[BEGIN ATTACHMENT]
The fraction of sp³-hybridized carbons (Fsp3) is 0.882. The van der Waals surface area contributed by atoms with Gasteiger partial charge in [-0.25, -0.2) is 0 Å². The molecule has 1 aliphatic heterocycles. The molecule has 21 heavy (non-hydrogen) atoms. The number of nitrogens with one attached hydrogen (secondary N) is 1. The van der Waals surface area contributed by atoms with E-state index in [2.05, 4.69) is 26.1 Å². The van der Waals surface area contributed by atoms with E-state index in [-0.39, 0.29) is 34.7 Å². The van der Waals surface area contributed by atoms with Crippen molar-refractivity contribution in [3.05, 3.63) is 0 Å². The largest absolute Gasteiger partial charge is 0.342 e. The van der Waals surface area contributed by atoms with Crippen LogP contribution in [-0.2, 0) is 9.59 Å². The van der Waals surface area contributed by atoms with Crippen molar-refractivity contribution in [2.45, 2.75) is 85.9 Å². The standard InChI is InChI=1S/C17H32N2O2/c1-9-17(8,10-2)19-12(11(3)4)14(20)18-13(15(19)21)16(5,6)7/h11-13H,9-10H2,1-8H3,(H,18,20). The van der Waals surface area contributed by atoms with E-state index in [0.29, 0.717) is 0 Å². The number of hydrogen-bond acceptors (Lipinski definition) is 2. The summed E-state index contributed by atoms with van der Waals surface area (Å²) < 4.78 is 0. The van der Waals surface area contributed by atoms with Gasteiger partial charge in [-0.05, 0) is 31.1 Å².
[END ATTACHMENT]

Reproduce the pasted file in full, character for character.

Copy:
The fraction of sp³-hybridized carbons (Fsp3) is 0.882. The van der Waals surface area contributed by atoms with Gasteiger partial charge in [-0.25, -0.2) is 0 Å². The molecule has 1 aliphatic heterocycles. The molecule has 21 heavy (non-hydrogen) atoms. The number of nitrogens with one attached hydrogen (secondary N) is 1. The van der Waals surface area contributed by atoms with E-state index in [2.05, 4.69) is 26.1 Å². The van der Waals surface area contributed by atoms with E-state index in [-0.39, 0.29) is 34.7 Å². The van der Waals surface area contributed by atoms with Crippen molar-refractivity contribution in [3.05, 3.63) is 0 Å². The largest absolute Gasteiger partial charge is 0.342 e. The van der Waals surface area contributed by atoms with Crippen LogP contribution in [-0.2, 0) is 9.59 Å². The van der Waals surface area contributed by atoms with Crippen molar-refractivity contribution in [2.45, 2.75) is 85.9 Å². The standard InChI is InChI=1S/C17H32N2O2/c1-9-17(8,10-2)19-12(11(3)4)14(20)18-13(15(19)21)16(5,6)7/h11-13H,9-10H2,1-8H3,(H,18,20). The van der Waals surface area contributed by atoms with E-state index in [0.29, 0.717) is 0 Å². The number of hydrogen-bond acceptors (Lipinski definition) is 2. The summed E-state index contributed by atoms with van der Waals surface area (Å²) < 4.78 is 0. The van der Waals surface area contributed by atoms with Gasteiger partial charge in [-0.05, 0) is 31.1 Å².